Leicestershire County Council's Tories and Lib Dems square up in bitter pre-election row
A bitter pre-election row erupted between the Conservatives and Liberal Democrats at Leicestershire County Council yesterday.
Members met at County Hall for the last full council meeting before voters go to the polls on May 2.
The ruling Tory group reacted angrily to a motion proposed by Liberal Democrat leader Simon Galton.
It asked the council to publicly deplore “the recent conduct of certain members which has shaken public confidence in the council as a community leader and expresses regret at the Conservative Group’s delays in taking swift action to deal with it.”
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He was referring to the former Tory council leader David Parsons censure for failing to promptly repay to the council cash he claimed for European trips and former Tory deputy leader David Sprason being sacked for giving an interview to the Mercury about his watching of a pornographic film on a council laptop in 2007.
Coun Galton went on to ask the council to welcome the opportunity, after the election, to re-establish it’s previously good reputation “and restore the trust of the people of Leicestershire in their elected representatives.”
The motion went on to say that “in contrast with the recent four years under this Conservative administration” in the future there will be the highest standards of conduct, a compassionate approach to people in need and the delivery of high quality services.”
He said under the Tories the council had been distracted from important business of providing services.
He said: “This motion seeks to acknowledge the biggest crisis the council has had to deal with for many years.
“The council’s name has been dragged through the press and the council made a laughing stock.
“It is essential we draw a line under this after May 2.”
Tory leader Nick Rushton said it was the grubbiest motion he had ever seen at the council and said he would not be lectured by the Liberal Democrats. He accused them of negative campaigning ahead of the election.
Conservative deputy council leader Byron Rhodes told the Liberal Democrats “that people in glass houses should not throw stones” and referred to scandal that had hit the Lib Dems such as former environment minister Chris Huhne, recently jailed for perverting the course of justice.
Liberal Democrat councillor Stuart Bray said councillor Rhodes had engaged in a game of “sleaze top trumps” and claimed the Tories on the council had passed budgets allowing the former leader to “live the high life” including spending thousands of pounds refurbishing his office while the council made staff redundant.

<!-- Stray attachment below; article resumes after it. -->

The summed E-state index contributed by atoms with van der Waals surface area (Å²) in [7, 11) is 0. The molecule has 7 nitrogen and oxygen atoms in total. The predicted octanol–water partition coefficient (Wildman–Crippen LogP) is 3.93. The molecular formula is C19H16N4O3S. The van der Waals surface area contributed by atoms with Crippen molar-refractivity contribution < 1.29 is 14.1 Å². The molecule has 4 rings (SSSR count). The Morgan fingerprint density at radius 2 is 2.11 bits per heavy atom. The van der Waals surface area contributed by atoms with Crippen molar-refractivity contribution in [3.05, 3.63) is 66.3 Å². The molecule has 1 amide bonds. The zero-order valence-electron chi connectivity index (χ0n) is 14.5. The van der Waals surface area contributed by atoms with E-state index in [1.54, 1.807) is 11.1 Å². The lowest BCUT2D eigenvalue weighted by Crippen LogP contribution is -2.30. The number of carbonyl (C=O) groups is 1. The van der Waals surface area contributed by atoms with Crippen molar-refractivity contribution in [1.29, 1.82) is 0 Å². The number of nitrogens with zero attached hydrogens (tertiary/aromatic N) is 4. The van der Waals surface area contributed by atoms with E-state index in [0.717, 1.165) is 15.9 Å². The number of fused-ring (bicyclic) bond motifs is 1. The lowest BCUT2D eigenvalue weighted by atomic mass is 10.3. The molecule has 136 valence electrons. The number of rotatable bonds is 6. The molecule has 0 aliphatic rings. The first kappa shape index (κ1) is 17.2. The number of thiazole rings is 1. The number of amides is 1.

His Liberal Democrat colleague Don Wright told the Conservatives, all councillors had been affected by the fall out of some of their members’ conduct.
He said: “It cannot be disputed this has cast a shadow over the activities of the council. We had repeated headlines in the media.
“We clearly had a drop in public confidence.
“It is necessary, when the new council is formed there must be a restoration of public trust and the re-establishing of public confidence.”
Tory cabinet member Blake Pain said he was proud of his party’s record and called the motion underhand, cynical and hypocritical.
He said: “If you scratch under the surface of Liberal Democrat holier than though protestations of innocence, the yellow puss starts to rise.”
The Tories then accused the Liberal of gutter politics and Conservative member Davis Snartt proposed an amended motion.
It asked the council to recognise his party’s decisive action in dealing with disciplinary matters which had already restored the authority’s high reputation.
He said, of the Liberal Democrats: “This is scraping the barrel, to bring this motion at this time ie going into a county council election.”
Liberal Democrat Keith Lynch replied: “This amendment is a desperate attempt to avoid the damage caused to the council reputation over the last four years.”
Tory Richard Shepherd said: “”When I first read this motion I thought it was lazy in its thinking. I was wrong to say it is lazy. I judged it too kindly.
“At a national level they are part of a Coalition Government dealing with enormous problems. The Lib Dems are desperately looking for a way to distance themselves from this.
The Tory amendment was eventually passed by 30 votes to 18.
No Labour councillors spoke during the discussion.
Liberal Democrat Mike Charlesworth told the Conservatives: “This amendment is an attempt to whitewash an appalling record.
“The ruling group has to be held to account. In a few weeks time the voters will have their say.
“You will be remembered for your group’s shameful conduct.”
Coun Sprason, who defected from the Tories to join UKIP, said: “It is childish. If people are looking at this the must think we are a bunch of children.”